My purpose of this thread was to share opinions not invite verbal fisticuffs.

    And like noses...everyone has an opinion although yours certainly differs from mines from one end of the spectrum to the other.

    But then again you're young, so you have no understanding of how important it is to cling to your culture.....in spite of "where the hell you came from,"

    Just because you're in America doesn't necessarily mean you should forego where you came from and since you sound so self-assured in your response...I'll treat it as 'PURA TONTERIA'



    Basically what I'm saying is that I find it more important to be my own person and pursue my own happiness regardless of my nationality or heritage because none of that has anything to do with who I am. I'm a human being just like anyone else on this planet.

    For most of my life, that's been in America. I don't see myself returning to Spain anytime soon because the economic situation in Spain doesn't present any opportunities for me that I already have here. And truth by told, most Western Europeans and North Americans are not really that different from each other anyway. The differences that exist are really quite small and trivial.

    No me digas más gilipolleces.


    Mijo....lo ultimo que quiero hacer es a cambiar tu caracter a pesar de tu joventud.

    Cuando llegas a mi edad....tal vez vas a tener otro opinion.


    Well, I have to make it to your age before considering a change of opinion. But I think you would know that there's certainly no guarantee that I'll even arrive to that age.
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    Jun 04, 2012 12:17 AM GMT
    pocketnico said
    Hermes63 said
    pocketnico said
    Hermes63 said
    pocketnico saidI don't think being "cultured" makes you any better of a person than anyone else. It's simply a difference in interests. There are plenty of people who are interested in languages and cultures that have no connection to their heritage. They simply enjoy the challenge of various languages or admire something from another culture.

    Besides, everyone is such a mish-mash of everything that's pretty much a waste trying to emphasize any particular roots because you just never know for sure where the hell you come from. You might have records of past family, but documents can be altered. Plenty of people lie about their family history as well. Plus, many of us simply have no idea and probably never will be able to find out unless we go for genetic testing (which is still limited anyway).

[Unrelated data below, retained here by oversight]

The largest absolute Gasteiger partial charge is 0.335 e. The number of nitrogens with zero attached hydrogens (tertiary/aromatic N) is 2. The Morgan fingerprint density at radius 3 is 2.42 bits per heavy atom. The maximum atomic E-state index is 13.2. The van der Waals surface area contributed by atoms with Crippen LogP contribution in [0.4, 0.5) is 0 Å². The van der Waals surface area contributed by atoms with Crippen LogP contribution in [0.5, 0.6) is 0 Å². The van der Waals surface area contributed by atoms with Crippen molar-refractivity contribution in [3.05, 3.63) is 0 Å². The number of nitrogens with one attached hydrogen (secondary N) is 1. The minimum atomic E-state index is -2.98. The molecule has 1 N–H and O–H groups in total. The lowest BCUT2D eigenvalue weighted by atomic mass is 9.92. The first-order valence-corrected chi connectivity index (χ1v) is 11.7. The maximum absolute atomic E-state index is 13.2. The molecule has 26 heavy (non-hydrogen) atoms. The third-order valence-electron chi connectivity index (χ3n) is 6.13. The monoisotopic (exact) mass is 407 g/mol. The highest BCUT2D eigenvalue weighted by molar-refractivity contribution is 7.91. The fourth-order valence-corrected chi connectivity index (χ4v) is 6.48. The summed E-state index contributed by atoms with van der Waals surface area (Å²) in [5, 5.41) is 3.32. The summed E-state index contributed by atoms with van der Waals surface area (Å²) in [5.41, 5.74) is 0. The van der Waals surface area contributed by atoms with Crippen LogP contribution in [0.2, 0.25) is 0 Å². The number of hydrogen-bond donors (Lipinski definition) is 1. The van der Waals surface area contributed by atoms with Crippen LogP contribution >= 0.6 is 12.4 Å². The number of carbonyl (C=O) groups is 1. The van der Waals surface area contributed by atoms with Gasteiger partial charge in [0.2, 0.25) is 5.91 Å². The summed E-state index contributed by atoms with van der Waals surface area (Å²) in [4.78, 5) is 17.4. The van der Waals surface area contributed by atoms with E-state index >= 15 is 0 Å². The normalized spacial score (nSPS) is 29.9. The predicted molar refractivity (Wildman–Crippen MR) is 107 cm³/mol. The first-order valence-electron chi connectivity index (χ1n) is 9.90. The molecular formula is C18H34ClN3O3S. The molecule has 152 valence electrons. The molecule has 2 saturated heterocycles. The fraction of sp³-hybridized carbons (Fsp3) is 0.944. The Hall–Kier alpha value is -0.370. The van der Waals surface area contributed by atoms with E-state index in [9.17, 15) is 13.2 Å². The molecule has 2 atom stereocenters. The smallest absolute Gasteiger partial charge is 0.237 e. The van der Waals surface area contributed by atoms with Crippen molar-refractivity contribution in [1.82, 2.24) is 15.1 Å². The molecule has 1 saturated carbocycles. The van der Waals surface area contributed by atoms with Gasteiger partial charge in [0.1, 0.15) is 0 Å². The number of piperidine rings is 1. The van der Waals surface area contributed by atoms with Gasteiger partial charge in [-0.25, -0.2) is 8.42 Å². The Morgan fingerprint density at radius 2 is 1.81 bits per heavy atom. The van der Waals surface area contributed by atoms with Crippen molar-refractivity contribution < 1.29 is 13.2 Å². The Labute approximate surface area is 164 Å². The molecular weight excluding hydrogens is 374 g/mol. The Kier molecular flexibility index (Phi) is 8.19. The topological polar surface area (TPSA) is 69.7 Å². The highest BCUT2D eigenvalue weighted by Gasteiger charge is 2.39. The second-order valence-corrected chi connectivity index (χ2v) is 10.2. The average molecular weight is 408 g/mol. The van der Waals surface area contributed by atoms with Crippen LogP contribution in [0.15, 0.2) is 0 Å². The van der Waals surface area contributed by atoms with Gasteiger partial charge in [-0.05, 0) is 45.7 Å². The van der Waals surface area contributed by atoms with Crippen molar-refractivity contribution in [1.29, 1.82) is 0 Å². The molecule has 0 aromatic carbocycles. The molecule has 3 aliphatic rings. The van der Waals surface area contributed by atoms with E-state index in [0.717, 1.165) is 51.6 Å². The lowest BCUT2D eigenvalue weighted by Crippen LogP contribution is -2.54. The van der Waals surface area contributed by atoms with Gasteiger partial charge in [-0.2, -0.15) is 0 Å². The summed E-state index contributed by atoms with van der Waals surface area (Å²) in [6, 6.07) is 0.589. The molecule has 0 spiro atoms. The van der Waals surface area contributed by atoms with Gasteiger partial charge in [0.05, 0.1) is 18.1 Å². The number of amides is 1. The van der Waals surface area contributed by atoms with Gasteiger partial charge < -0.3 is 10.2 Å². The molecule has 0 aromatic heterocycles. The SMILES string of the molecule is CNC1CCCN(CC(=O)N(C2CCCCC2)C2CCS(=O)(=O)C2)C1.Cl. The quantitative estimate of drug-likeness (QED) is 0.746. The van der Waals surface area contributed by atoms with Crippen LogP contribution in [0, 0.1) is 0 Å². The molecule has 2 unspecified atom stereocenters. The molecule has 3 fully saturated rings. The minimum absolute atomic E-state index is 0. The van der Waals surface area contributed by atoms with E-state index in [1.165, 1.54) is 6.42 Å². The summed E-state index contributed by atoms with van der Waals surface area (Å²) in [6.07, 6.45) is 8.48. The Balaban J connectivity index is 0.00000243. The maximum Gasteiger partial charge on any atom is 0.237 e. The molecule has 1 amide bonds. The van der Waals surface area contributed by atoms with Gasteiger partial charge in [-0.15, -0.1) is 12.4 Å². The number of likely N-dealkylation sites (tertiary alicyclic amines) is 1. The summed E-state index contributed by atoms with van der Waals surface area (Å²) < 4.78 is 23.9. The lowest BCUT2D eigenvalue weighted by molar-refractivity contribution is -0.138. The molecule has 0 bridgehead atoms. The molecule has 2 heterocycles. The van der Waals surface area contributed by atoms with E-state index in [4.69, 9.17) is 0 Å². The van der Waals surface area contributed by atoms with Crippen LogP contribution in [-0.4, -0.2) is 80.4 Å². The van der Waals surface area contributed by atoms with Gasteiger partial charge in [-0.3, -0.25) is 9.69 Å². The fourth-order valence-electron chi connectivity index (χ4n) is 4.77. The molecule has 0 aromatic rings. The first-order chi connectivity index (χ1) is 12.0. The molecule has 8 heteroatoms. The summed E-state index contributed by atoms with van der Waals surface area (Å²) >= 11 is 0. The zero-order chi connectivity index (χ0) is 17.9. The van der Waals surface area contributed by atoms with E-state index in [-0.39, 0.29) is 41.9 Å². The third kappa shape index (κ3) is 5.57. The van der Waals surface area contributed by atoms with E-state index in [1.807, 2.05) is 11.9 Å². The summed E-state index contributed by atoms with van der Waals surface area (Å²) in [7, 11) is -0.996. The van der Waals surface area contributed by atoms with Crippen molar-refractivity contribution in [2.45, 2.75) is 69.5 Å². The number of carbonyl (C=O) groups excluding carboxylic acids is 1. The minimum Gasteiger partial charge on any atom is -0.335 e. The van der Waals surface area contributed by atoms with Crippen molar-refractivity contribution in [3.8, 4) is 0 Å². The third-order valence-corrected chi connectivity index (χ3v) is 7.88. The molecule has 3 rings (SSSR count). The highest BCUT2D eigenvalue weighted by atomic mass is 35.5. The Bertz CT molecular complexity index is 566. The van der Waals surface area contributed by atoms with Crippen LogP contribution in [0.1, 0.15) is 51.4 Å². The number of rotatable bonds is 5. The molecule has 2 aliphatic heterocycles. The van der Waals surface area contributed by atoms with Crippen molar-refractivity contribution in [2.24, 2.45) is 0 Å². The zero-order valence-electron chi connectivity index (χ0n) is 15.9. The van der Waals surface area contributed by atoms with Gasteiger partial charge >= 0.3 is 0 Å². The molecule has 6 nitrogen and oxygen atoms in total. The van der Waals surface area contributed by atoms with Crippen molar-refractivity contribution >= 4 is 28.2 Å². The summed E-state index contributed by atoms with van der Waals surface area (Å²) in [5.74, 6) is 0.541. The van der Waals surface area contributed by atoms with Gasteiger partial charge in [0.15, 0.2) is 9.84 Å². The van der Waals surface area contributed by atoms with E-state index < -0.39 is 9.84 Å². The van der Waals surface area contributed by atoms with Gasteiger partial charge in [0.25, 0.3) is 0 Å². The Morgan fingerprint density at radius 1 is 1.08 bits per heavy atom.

As far as I'm concerned, once you're on this side of the world, everyone outside treats as American anyway. Despite America's large British and German heritage, not many Germans and Brits treat us as their kin. Sure, they know all about the influence of their ancestors in America, but we've been separated for so long that we don't really feel *that* close. They simply see us as American.



    My purpose of this thread was to share opinions not invite verbal fisticuffs.

    And like noses...everyone has an opinion although yours certainly differs from mines from one end of the spectrum to the other.

    But then again you're young, so you have no understanding of how important it is to cling to your culture.....in spite of "where the hell you came from,"

    Just because you're in America doesn't necessarily mean you should forego where you came from and since you sound so self-assured in your response...I'll treat it as 'PURA TONTERIA'



    Basically what I'm saying is that I find it more important to be my own person and pursue my own happiness regardless of my nationality or heritage because none of that has anything to do with who I am. I'm a human being just like anyone else on this planet.

    For most of my life, that's been in America. I don't see myself returning to Spain anytime soon because the economic situation in Spain doesn't present any opportunities for me that I already have here. And truth by told, most Western Europeans and North Americans are not really that different from each other anyway. The differences that exist are really quite small and trivial.

    No me digas más gilipolleces.


    Mijo....lo ultimo que quiero hacer es a cambiar tu caracter a pesar de tu joventud.

    Cuando llegas a mi edad....tal vez vas a tener otro opinion.